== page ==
Frosthaven – Reviewing The Behemoth Of Board Gaming

January 27, 2024 by brennon

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Back in May of last year, Cephalofair were kind enough to send us a copy of their follow-up to Gloomhaven. Frosthaven (understandably) took the board gaming and crowdfunding world by storm with a mammoth $12,969,608 raised on Kickstarter allowing them to make a bigger and better experience in an astonishingly huge box.


You may now be thinking "Why has it taken you until 2024 to do a review of Frosthaven?" Well, I did ponder this myself and considered that I might do my review of the game after taking on the first few quests. Once we got into the box it then dawned on me that it was going to take a while before I would have played enough of the game to give an accurate take on my feelings about the game and suggest if you should be picking it up. So, nine months down the line, I finally think I'm in a position to tell you my thoughts on the game.

The Premise

Much like Gloomhaven, Frosthaven puts you in the snow-covered boots of a band of mercenaries. However, instead of exploring the streets and surrounding lands of Gloomhaven, you're sent into the frozen wilderness where not only are you tasked with completing quests for coin and renown but also taking on a much bigger challenge.

frosthaven cover

Without much gilding of the lily, Frosthaven takes you right out of your first encounters and into one of the core elements of the new game. Rather than just using the town that you find yourself in as a hub for quests and a place to tinker with your gear, Frosthaven asks that you take a much more active role in the development of this outpost on the edge of the wilds. The town becomes almost another character in your party, upgrading and changing with you and with a cast of NPCs that you'll soon latch onto a lot more than you did in Gloomhaven.

Not only that, but as the campaign progresses and more and more quests are completed, the wilderness will start to fight back and you'll have to start making choices when it comes to defending the town against Algox raids and all sorts of other strange occurrences. This means that, as you dive into Frosthaven, you're immediately struck by how much more there is to do when you sit down to play the game.

frosthaven building

Yes, the core of the Frosthaven experience is still heading out to different quests and completing the various storylines but you will spend much more time than you previously did back at base, crafting potions, building weapons and armour, dealing with raids, building new defences and structures. This is all on top of the event cards that you get each time you return which throw typically Childres-like moments at you where you'll be playing with the moral quandries put before you. A word of caution, never underestimate strangers that you meet!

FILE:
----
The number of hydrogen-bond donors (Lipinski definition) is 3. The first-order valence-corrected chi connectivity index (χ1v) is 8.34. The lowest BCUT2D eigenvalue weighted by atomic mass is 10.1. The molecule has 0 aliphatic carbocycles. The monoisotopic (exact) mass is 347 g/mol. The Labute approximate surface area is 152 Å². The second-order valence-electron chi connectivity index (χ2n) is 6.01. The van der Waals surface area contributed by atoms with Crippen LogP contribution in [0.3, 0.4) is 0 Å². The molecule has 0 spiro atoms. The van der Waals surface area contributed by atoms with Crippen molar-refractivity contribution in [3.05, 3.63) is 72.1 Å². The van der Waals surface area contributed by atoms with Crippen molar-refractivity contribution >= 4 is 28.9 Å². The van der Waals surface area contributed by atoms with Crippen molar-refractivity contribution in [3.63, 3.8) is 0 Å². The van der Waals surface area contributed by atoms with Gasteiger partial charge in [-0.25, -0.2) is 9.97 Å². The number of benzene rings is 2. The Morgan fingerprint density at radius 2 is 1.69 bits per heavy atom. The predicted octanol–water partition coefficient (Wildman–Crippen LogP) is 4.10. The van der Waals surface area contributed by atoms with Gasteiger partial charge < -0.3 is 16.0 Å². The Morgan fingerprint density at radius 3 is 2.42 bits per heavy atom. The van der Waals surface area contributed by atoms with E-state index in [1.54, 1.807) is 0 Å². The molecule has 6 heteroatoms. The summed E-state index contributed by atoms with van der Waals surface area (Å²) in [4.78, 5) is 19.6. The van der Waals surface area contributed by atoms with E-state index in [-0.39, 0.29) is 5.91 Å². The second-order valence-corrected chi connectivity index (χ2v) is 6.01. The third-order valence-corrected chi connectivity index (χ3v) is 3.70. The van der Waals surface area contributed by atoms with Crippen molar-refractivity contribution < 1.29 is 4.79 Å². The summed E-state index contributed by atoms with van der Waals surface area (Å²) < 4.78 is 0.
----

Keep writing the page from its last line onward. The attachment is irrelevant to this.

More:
frosthaven sheet

This all felt a little overwhelming at first but once you start to sort through the various sheets of sticker paper, the large map and all of the card decks that you end up needing, it feels like it's just as fun as the actual dungeon delving that you do in Frosthaven.

Talking of the dungeon delving and adventuring, Frosthaven has also expanded in that regard. The campaign is now spread across seasons on a calendar where you'll get different road events and access to various quests depending on their position in the calendar and the time of year. In addition to that, the quests are now sorted out via a series of branching campaign boards which show where your next quest is going to take you and whether or not it's tied to the main storyline or something of a side venture.

frosthaven quest sheet

Whilst this all seems like a lot on top of what was already a HUGE game in Gloomhaven (and you wouldn't be wrong), it's all done without it feeling cumbersome. The quality of life improvements on the campaign side of things are immense and it's made for a much tighter experience. I also know a LOT more about what's going on in the storyline for Frosthaven which I couldn't say for Gloomhaven (I may have forgotten what we were even doing after around the halfway point in the original game).

Taking all of that into account, Frosthaven takes the familiar trappings of Gloomhaven, namely Town, Upgrade, Quest, Return To Town, Upgrade (repeat) and then layers on another bonus bit of fun for you to sink your teeth into. It does become an all-encompassing experience and one that, despite how fun it is, isn't for the faint of heart. More on that later.

The Questing